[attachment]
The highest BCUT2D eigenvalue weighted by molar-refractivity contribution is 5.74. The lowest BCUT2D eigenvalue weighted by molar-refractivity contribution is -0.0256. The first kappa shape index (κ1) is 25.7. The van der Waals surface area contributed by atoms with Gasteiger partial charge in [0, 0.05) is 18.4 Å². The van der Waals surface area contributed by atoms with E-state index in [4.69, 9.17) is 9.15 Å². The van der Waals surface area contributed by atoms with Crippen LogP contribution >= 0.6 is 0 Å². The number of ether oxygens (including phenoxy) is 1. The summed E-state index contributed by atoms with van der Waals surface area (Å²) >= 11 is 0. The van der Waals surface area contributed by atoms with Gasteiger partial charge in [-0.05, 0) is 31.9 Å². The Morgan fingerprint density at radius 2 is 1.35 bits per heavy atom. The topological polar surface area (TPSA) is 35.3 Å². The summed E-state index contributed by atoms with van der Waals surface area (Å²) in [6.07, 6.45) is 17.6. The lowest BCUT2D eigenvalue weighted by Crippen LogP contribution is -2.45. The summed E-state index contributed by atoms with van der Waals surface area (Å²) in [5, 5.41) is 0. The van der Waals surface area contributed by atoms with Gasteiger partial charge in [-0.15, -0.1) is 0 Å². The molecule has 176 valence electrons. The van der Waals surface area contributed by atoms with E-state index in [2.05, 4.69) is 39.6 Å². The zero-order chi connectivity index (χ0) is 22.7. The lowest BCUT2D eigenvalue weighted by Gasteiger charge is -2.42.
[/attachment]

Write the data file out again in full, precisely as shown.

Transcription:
The highest BCUT2D eigenvalue weighted by molar-refractivity contribution is 5.74. The lowest BCUT2D eigenvalue weighted by molar-refractivity contribution is -0.0256. The first kappa shape index (κ1) is 25.7. The van der Waals surface area contributed by atoms with Gasteiger partial charge in [0, 0.05) is 18.4 Å². The van der Waals surface area contributed by atoms with E-state index in [4.69, 9.17) is 9.15 Å². The van der Waals surface area contributed by atoms with Crippen LogP contribution >= 0.6 is 0 Å². The number of ether oxygens (including phenoxy) is 1. The summed E-state index contributed by atoms with van der Waals surface area (Å²) >= 11 is 0. The van der Waals surface area contributed by atoms with Gasteiger partial charge in [-0.05, 0) is 31.9 Å². The Morgan fingerprint density at radius 2 is 1.35 bits per heavy atom. The topological polar surface area (TPSA) is 35.3 Å². The summed E-state index contributed by atoms with van der Waals surface area (Å²) in [6.07, 6.45) is 17.6. The lowest BCUT2D eigenvalue weighted by Crippen LogP contribution is -2.45. The summed E-state index contributed by atoms with van der Waals surface area (Å²) in [5, 5.41) is 0. The van der Waals surface area contributed by atoms with Gasteiger partial charge in [-0.15, -0.1) is 0 Å². The molecule has 176 valence electrons. The van der Waals surface area contributed by atoms with E-state index in [2.05, 4.69) is 39.6 Å². The zero-order chi connectivity index (χ0) is 22.7. The lowest BCUT2D eigenvalue weighted by Gasteiger charge is -2.42.